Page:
This is an interesting question, so thank you for asking it, whoever you are. I suppose it’s easiest for me to answer the last part first, which is to say that I didn’t know I was writing a novel until I was many iterations into it. The truth is that I had purposely kept myself in the dark about that fact, mostly because I had somehow at a young age gotten it in my mind that novels, especially first novels, had to be Grand Statements About Society, or at the very least a stage on which to announce my talent. I had written my way into a few of these projects and I doubt it’s surprising to hear that they were grandiose and terrible. But still this was my deep, private, unspoken vision for myself, that I wouldn’t just “write a novel” but would come thundering onto the cultural landscape like Godzilla, with a book—whatever it was about didn’t really matter—that allowed me to transcend my polite, everyday, innocuous self and tower above the public in a way that caused them to marvel. Novel writing for me was synonymous with a young man’s desire to be seen, the place I had poured all of my need for recognition.
Whereas a short story, a simple, light-hearted twenty pages, didn’t carry any of that baggage. It was, most importantly, private. How it would be perceived was less important for me than the pleasure of articulation, of finding words for the many tiny movements of my internal life, which at that time was plagued with self-consciousness and aching with ambition, so that in the course of my day I felt every minute slight or gesture of approval as either a crushing failure or soaring triumph, an exhausting experience that I tried to carry without letting any of it on. Anyway, that short story then became a forum for expressing this over-reactive internal life, for using narrative to somehow communicate all that was for me in my day-to-day life incommunicable. In those pages, unlike in just about every other place in my social world, every gesture and phrase didn’t have to be directed toward the end goal of being loved, and thus the more complex (which I know is often just code for “unpleasant”) feelings could find expression.


I realize that’s a little wishy-washy and also might sound like I’m advocating for something that sounds suspiciously like the emotional barf of confessional writing, but all of it is to say that before this particular project (and if I’m honest, during most of my time in graduate school) there was no such thing to my mind as writing for myself. When I sat down to work it was all directed toward the imaginary perceptions of others. But in this project, which I kept hidden and refused to put up for critique in workshop, I had been able to silence that impulse long enough to begin to understand what was beautiful about the forces of narrative, and the compression and clarity required by storytelling: that it unearthed in me the articulation of that which I had felt acutely but hadn’t understood.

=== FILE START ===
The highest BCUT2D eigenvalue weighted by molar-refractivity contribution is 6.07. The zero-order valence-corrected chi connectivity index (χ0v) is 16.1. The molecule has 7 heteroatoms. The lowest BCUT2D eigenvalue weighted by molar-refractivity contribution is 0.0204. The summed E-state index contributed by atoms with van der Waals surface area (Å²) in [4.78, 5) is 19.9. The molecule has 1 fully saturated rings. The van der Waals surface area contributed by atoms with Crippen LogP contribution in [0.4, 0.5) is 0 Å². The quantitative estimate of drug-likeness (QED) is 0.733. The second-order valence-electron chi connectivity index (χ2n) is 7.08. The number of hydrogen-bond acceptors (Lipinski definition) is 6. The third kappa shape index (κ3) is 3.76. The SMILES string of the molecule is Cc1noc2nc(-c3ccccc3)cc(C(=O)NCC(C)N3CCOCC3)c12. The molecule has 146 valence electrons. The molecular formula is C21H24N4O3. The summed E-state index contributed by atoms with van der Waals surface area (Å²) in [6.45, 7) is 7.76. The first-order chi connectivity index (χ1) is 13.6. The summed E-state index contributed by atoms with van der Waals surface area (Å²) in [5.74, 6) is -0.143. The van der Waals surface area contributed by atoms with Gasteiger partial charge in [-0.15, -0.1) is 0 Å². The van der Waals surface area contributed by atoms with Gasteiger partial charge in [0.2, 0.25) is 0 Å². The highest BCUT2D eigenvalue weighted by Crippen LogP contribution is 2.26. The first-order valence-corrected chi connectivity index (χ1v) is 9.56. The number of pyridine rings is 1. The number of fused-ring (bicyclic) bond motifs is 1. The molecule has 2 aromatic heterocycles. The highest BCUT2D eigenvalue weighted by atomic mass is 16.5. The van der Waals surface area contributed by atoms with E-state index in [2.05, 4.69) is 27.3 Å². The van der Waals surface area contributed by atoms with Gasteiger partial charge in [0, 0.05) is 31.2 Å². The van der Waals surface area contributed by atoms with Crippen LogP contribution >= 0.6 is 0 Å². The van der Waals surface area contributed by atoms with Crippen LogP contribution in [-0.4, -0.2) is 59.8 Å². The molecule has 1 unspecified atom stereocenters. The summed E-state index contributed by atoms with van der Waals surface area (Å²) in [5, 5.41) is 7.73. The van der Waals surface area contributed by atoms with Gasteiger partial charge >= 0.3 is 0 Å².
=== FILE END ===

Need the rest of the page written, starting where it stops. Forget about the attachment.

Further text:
The problem was that the project didn’t work as a short story. Like in any way. No matter how many drafts I wrote. So it grew into something I called a novella (which meant it was long and formless and I didn’t know what it was), then into something I called a novelito (which was a new literary form I told myself I was inventing). Finally, after Googling “minimum word count novel,” I gave myself reluctant permission to call it what it was.
And that was how I wrote the first draft.
As you can probably tell, the process of writing, and probably creating anything in general, is for me inextricable from the processes of psychology and self-esteem, which is to say in my case having the confidence not only to speak but to say something that isn’t uttered solely for the approval of others, or as an attempt to shape how they might perceive me.

So when it comes to your predicament of starting novels, getting thirty pages in and feeling like you’ve said everything you have to say, my gut tells me (having been there oh-so-many times myself) that perhaps rather than running out of material, you actually haven’t spent enough time to truly find it. Perhaps, like me, the project in your mind is already being reviewed in the New York Review before you’ve written the first sentence. Perhaps you haven’t yet trusted the idea enough to push through the uncertainty, to go beyond what you already know of it and allow it to transform into whatever it wants to be. Perhaps you haven’t yet allowed yourself to cede control. My experience is that novels find their expression, that if you stick with them long enough and follow the writing that feels the most vital, they end up being about what is most vital to you.

My primary challenge is always in shucking from myself the instinct to please (or to shock, or impress, or enamor). Because there is a gargantuan difference between the public and private selves and when facing a blank page they can so easily become entangled. And while of course the end goal is to write something worth making public, it seems to me the only way I’ve ever done so is through a long and convoluted process of duping myself into not being conscious of that. Creating for me is as much about silencing the urge to perform as it is about silencing doubt. In fact those are probably the same thing. It takes a while to see it, but there is always tremendous richness and depth and meaning in your own subjectivity. That is the substance of your voice. The trick is to find a way to sit with it, to not decide its fate. Because you really can’t. In the end you have no say over how your work is perceived. All you can do is take the time to listen to that private part of you, the dank, languageless part, and pour your energy into being as precise as possible in its articulation. I am continually elated to discover how fascinating anything is when you take the time to look closely enough. 
*
Previously on Ask a Debut Novelist:
On Writing and Revision: “Throw away the scale. There is no scale, there is only your story.” 
On the Book Business: “Selling a book won’t change your life—except it kind of will.”
On Compliments: “And maybe every piece of writing is an act of trust.”
On Self-Publishing, or Not: “Yearning for acceptance is a kind of acknowledgment of the reader, a sign of respect for other people and maybe even humility before them.”
On Writing and Money: “I have seen just about as many paths as there are people.” 
Have a question for Ted? Drop it in our Ask Box.

littlebrown:

Ask a Debut Novelist - Question 6